By Michael A. Goodwin, J.D. Candidate
On September 20th, the Maryland Court of Appeals denied a claim by death row inmate Jody Lee Miles for a new sentencing hearing on the grounds that his jury should have been instructed that the death sentence cannot be imposed unless every juror is persuaded beyond a reasonable doubt that the aggravating circumstances outweigh the mitigating circumstances.  In the original trial, a jury in the circuit court for Queen Anne’s County convicted Miles of first degree felony murder and other offenses including robbery with a deadly weapon and use of a handgun with a crime of violence; the jury also imposed the death sentence.  The Maryland Court of appeals affirmed Miles’ conviction and sentence once in 2001 and the Supreme Court denied his petition for certiorari in 2002.
To formulate his argument, Miles primarily relied on the United States Supreme Court decision in Cunningham v. California, which he claims “rendered invalid – on Sixth Amendment grounds – every state capital sentencing procedure that does not require the jury…to find beyond a reasonable doubt that the aggravating circumstances outweigh the mitigating circumstances.” The Court however found that Cunningham presented only the question of whether a California sentencing law, which placed “sentence-elevating factfinding” under the control of the judge, violated a defendant’s right to a fair trial under the sixth and fourteenth amendments.
The Supreme Court Decision more pertinent to Miles’ claim could have been Ring v. Arizona, a 2002 decisionwhere the Court extended the principle that any fact that adds to the maximum penalty for a crime must be submitted to a jury and proved beyond a reasonable doubt to death penalty cases. Unfortunately for Miles, he was sentenced in 1998, four years prior to the decision in Ring¸ which the Court has subsequently found does not apply retroactively. Additionally, even if Ring were applied, the Maryland Court of Appeals stated that Miles would not have been afforded any relief because all that Ring requires is that the jury find true beyond a reasonable doubt the facts which constitute an aggravating factor, not necessarily that they outweigh the mitigating circumstances.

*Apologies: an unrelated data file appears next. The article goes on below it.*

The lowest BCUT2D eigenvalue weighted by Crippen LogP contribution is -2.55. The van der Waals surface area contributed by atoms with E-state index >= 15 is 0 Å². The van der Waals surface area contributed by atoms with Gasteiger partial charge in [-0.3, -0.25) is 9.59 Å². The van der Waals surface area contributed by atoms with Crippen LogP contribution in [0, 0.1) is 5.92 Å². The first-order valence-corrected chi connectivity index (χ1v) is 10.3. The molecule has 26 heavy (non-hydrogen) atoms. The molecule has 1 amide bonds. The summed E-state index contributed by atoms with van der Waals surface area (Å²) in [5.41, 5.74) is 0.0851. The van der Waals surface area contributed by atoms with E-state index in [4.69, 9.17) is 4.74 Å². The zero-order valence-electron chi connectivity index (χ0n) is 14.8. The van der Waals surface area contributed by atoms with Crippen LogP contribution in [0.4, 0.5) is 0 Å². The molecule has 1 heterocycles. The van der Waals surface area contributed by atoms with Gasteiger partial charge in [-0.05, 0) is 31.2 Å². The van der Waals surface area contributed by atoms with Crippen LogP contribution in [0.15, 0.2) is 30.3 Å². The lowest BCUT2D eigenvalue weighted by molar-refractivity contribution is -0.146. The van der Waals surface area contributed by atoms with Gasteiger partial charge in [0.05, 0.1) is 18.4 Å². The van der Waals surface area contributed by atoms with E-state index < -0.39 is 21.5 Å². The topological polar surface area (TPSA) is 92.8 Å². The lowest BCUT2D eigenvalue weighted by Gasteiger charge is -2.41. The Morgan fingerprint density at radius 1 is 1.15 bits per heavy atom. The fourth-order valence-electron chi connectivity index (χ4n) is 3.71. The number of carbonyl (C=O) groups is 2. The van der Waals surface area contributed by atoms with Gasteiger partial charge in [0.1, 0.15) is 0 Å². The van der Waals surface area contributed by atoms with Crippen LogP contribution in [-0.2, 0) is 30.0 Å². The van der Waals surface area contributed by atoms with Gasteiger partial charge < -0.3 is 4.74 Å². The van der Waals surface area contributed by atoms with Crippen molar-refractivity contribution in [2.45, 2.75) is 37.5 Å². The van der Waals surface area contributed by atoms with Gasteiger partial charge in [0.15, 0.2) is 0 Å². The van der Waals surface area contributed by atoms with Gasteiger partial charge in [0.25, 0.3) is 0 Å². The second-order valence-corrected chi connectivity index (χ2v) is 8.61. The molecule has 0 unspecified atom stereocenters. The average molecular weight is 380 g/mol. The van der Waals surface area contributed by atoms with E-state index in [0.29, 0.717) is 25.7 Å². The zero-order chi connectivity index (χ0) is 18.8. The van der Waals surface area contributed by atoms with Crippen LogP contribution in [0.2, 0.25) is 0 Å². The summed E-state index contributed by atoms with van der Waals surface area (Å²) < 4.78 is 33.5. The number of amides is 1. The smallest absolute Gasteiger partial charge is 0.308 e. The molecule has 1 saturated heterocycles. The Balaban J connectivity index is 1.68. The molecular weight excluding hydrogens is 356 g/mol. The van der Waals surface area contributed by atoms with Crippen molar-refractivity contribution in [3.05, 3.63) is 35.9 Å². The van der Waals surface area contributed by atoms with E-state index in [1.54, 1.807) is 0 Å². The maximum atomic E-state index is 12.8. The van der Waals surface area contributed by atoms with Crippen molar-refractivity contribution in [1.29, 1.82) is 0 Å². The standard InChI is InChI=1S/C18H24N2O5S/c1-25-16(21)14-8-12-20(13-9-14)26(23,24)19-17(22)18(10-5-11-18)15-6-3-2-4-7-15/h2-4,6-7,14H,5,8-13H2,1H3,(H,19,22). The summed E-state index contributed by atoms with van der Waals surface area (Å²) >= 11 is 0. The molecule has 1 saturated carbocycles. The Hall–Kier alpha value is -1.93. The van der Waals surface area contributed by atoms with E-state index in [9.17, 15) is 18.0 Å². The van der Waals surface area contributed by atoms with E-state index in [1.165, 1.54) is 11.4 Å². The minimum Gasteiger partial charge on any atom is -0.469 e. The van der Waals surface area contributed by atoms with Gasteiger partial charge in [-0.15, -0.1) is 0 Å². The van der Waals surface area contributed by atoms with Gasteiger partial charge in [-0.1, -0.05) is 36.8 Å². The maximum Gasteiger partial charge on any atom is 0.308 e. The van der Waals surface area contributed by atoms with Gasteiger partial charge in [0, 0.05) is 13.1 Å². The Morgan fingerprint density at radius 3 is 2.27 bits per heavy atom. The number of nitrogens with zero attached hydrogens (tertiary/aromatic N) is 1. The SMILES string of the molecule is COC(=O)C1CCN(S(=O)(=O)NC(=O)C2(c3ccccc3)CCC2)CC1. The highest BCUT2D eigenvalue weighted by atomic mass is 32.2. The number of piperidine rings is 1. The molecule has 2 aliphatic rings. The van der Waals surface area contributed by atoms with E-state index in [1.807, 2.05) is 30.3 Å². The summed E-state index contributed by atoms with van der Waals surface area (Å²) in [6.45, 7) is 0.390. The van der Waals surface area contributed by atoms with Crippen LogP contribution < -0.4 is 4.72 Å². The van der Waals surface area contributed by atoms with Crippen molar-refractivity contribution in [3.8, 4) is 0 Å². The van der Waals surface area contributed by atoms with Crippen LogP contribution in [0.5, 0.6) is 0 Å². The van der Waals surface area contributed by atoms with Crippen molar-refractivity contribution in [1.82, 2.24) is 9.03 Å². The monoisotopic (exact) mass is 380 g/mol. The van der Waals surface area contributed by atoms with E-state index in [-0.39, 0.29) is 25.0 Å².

The Miles decision leaves Maryland’s standard for death penalty sentencing intact. A jury must only find beyond a preponderance of the evidence that the aggravating factors outweigh the mitigating factors to impose a death sentence. The judges did entertain the idea that it may be better public policy to follow the practice of some other states and require a finding beyond a reasonable doubt in this “weighing” stage of sentencing, but ultimately found that a change of that nature and magnitude was the province of the legislature.
The Maryland legislature would be well-served by taking a hard look at decision in Miles and asking whether the preponderance standard that is in place truly is the best public policy. The phase of sentencing in question is called the “weighing” stage for a reason; the jury is left to make a subjective determination of one set of factors as against another, and will naturally decide based on what they believe to be a preponderance of the evidence. The jury instruction should serve to elevate that standard to the prevailing standard in a criminal case, beyond a reasonable doubt; particularly when a life is in the balance. While it could be argued that the jury has already found a defendant guilty beyond a reasonable doubt at this point in the trial so there is no need to apply that high standard of proof once again during sentencing, when the death sentence is a potential outcome, the highest possible standard should have to be met.